Dairy Queen Owner Refuses To Apologize For ‘Politically Incorrect’ Sign
A Dairy Queen store found itself in serious trouble after posting a controversial sign. What makes it even worse for some people? The owner refused to apologize for it.
A Dairy Queen restaurant in Kewaskum, Wisconsin has garnered unexpected attention after a sign went viral. Hanging on the front window for years is a sign with an unmistakably bold yet controversial message to patrons. With just a few phrases that we commonly hear, the sign garnered attention as it started a debate when it was spotted by an out-of-towner.
Printed in red and white, the post easily grabs one’s focus before they enter the door. Displayed for all to see, the sign “warns” those entering the Kewaskum Dairy Queen that “this restaurant is politically incorrect,” noting that staff say “Merry Christmas,” “Happy Easter,” and, “God Bless America,” according to WDJT-Milwaukee.
“We salute and honor the flag,” the sign adds, stating that they “give thanks to our troops,” as well as police officers, firefighters, and the USA, too. In addition, the sign also states that the restaurant offers free sundaes to military veterans on Veterans Day. It concludes with a hard to ignore, very bold “In God We Trust.”
“I felt the sign was appropriate to hang in terms of being transparent about the views of the owner and staff supporting God and country,” said Kevin Scheunemann, the franchise owner of this particular Dairy Queen. “It just seems that those kinds of values and principles are becoming controversial in society.”
The sign was first hung years ago after Scheunemann received a customer complaint about Christian music playing in the restaurant, according to the owner, and it was seemingly effective in snuffing out any further objections. Remaining in place for years without any other issues, the sign only drew attention when an out-of-town guest from Oregon took notice of it.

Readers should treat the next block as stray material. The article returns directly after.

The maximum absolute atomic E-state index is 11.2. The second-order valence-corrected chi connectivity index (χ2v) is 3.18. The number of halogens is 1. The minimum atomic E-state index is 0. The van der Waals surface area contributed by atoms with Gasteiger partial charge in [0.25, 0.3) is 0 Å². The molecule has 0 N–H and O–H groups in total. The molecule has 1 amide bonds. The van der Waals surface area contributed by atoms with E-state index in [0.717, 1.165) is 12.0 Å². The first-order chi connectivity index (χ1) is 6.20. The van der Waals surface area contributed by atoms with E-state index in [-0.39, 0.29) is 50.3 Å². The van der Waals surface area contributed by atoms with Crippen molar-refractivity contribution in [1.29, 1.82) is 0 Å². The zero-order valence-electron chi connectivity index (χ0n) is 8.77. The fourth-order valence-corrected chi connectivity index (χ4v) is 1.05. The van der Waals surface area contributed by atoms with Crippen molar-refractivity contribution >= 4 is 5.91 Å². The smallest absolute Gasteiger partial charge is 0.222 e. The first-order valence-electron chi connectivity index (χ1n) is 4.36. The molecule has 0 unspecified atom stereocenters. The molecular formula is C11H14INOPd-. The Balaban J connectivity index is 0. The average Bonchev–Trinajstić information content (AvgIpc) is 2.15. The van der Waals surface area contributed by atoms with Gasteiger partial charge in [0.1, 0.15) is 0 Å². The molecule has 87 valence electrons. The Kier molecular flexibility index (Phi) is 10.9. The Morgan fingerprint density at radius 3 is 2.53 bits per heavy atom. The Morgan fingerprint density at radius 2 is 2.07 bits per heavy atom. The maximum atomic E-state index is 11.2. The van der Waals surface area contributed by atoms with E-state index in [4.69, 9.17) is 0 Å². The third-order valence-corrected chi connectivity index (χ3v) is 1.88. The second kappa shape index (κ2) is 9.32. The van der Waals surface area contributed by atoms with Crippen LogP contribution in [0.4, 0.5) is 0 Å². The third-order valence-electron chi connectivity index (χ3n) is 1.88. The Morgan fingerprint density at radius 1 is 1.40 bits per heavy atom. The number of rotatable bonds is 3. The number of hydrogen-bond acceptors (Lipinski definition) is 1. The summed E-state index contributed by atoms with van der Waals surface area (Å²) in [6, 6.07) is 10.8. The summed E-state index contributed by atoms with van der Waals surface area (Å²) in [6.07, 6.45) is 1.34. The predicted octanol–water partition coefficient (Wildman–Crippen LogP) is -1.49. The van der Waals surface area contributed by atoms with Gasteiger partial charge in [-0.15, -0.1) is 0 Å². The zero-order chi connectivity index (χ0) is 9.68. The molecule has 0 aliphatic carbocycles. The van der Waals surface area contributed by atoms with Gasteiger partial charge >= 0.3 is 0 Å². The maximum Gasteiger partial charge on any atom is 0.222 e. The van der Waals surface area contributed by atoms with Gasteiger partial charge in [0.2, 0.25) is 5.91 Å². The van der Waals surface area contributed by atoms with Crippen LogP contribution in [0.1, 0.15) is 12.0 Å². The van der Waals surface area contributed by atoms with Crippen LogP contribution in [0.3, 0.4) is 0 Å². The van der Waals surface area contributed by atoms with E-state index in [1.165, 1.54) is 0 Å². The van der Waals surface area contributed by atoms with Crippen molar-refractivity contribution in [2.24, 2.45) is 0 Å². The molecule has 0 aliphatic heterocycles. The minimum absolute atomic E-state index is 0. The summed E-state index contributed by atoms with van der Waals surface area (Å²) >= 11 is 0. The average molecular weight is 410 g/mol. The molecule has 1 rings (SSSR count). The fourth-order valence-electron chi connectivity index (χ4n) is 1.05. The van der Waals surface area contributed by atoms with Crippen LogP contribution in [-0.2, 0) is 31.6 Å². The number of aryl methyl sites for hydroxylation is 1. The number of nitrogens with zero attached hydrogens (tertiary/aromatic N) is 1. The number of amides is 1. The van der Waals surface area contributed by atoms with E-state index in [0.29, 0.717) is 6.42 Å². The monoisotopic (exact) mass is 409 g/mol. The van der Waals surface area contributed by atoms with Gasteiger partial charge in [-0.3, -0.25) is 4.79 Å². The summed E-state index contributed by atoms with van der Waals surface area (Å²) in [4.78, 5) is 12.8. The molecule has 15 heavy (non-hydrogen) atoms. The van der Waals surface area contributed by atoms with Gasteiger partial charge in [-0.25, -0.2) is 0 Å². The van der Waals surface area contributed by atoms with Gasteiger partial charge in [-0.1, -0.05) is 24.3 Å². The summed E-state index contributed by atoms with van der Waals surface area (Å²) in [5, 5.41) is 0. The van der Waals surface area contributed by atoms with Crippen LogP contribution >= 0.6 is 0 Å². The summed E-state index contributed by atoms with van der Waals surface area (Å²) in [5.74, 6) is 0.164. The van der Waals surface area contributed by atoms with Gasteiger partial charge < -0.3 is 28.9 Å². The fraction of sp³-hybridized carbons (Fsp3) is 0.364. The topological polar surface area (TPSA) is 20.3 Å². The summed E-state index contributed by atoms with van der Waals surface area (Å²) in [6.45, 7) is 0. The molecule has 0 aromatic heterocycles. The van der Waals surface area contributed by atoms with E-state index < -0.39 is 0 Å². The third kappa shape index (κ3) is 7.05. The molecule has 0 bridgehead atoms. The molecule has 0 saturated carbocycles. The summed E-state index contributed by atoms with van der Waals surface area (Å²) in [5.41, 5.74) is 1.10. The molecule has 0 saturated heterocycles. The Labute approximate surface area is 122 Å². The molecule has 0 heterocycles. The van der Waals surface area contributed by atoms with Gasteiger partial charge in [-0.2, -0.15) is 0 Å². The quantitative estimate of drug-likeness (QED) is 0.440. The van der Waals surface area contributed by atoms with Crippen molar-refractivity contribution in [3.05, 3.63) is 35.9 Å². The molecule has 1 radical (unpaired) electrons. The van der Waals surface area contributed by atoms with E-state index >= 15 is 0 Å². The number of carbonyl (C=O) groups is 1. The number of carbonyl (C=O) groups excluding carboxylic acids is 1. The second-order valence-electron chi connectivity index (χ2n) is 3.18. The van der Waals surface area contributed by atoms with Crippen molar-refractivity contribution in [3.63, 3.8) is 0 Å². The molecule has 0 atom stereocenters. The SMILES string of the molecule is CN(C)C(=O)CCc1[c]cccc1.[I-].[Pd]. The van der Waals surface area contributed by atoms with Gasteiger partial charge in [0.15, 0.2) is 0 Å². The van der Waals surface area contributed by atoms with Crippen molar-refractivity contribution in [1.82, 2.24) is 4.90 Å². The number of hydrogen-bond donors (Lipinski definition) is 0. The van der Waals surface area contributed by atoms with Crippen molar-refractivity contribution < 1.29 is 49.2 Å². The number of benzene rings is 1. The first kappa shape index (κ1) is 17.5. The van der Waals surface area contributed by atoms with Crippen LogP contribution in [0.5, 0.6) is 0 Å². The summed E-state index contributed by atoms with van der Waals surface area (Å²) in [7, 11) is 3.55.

The Oregon guest posted a picture of Scheunemann’s sign on Facebook with a complaint that read, “I find this extremely offensive,” explaining that it was “posted to the front door at the Kewaskum, WI, DQ,” and asking Dairy Queen’s corporate office to “speak with the franchise owner.” The image of the sign quickly went viral.
After receiving a tremendous amount of attention, the original post, expressing concern for what the Oregon guest felt were seemingly exclusive ideals represented in the message of the sign, was later deleted, according to KIRO. At least one commenter expressed relief over the post’s removal, saying that they wondered why the message caused such vitriol among some people.
“There are some people [who] are agreeing with the sign (and that’s okay), but at the same time are making personal attacks towards the person who shared the picture and voiced her opinion (which is definitely not okay),” the social media user explained in a comment. But, that was just one reaction to the controversy that unfolded.
Not only have people traveled from all around to visit the DQ location and show their support, local business owners agree with Scheunemann’s decision to hang the sign as well, stating that the customer can decide not to enter if they disagree with the owner’s expression of his beliefs.
“He posted it on the door so you see it before you walk in,” explained April Serwe, another local business owner. “You don’t have to walk in if you don’t agree with it.” And, April isn’t alone in her sentiments and support for Scheunemann being able to run his business as he wishes, either.
Wisconson State Representative Jesse Kremer visited the DQ location with his family and posted the above photo to social media with a caption that read, “Thank you CBS 58 and a friendly Oregon visitor for making our hometown Dairy Queen in Kewaskum the latest Wisconsin tourist attraction! Happy to see that the owner has not backed down from his 1st amendment right to Free Expression!”
In his post, Kremer continued, “FYI this sign has been on the door for four years!” and included the hashtags #WITourism and #WICampusFreeSpeech.
Not only do local business owners and politicians support franchise owner Kevin Scheunemann, but local residents do too. “In this small community, I don’t think it’s a problem,” said Liz Torrison, a resident who was interviewed by the local news. “We’re all just liking each other and having fun,” she added.
Dairy Queen expressed that it did not endorse this franchise owner’s approach. “This sign expresses the views of this independent owner only and does not speak for ADQ Corporation or any of our other independent franchise owners,” a statement from DQ’s corporate headquarters read, adding, “We expect our franchisees and employees to treat every person who walks through our doors with the utmost dignity and respect. Nothing less is acceptable.”